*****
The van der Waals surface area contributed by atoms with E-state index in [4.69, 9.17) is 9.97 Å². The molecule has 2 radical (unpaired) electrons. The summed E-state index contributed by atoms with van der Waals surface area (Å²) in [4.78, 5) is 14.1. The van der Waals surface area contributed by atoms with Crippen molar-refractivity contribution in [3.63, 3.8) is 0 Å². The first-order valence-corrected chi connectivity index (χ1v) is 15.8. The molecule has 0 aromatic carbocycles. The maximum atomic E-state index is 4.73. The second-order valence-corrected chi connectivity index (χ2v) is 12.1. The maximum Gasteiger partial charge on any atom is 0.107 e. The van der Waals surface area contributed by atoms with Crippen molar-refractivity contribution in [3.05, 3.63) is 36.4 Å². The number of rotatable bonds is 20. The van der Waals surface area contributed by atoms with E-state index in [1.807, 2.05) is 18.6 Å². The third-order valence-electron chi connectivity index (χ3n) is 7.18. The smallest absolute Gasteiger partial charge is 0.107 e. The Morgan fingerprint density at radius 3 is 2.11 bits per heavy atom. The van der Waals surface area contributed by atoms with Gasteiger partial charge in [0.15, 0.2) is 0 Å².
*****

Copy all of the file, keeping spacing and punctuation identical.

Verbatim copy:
The van der Waals surface area contributed by atoms with E-state index in [4.69, 9.17) is 9.97 Å². The molecule has 2 radical (unpaired) electrons. The summed E-state index contributed by atoms with van der Waals surface area (Å²) in [4.78, 5) is 14.1. The van der Waals surface area contributed by atoms with Crippen molar-refractivity contribution in [3.63, 3.8) is 0 Å². The first-order valence-corrected chi connectivity index (χ1v) is 15.8. The molecule has 0 aromatic carbocycles. The maximum atomic E-state index is 4.73. The second-order valence-corrected chi connectivity index (χ2v) is 12.1. The maximum Gasteiger partial charge on any atom is 0.107 e. The van der Waals surface area contributed by atoms with Crippen molar-refractivity contribution in [3.05, 3.63) is 36.4 Å². The number of rotatable bonds is 20. The van der Waals surface area contributed by atoms with E-state index in [1.807, 2.05) is 18.6 Å². The third-order valence-electron chi connectivity index (χ3n) is 7.18. The smallest absolute Gasteiger partial charge is 0.107 e. The Morgan fingerprint density at radius 3 is 2.11 bits per heavy atom. The van der Waals surface area contributed by atoms with Gasteiger partial charge in [0.15, 0.2) is 0 Å².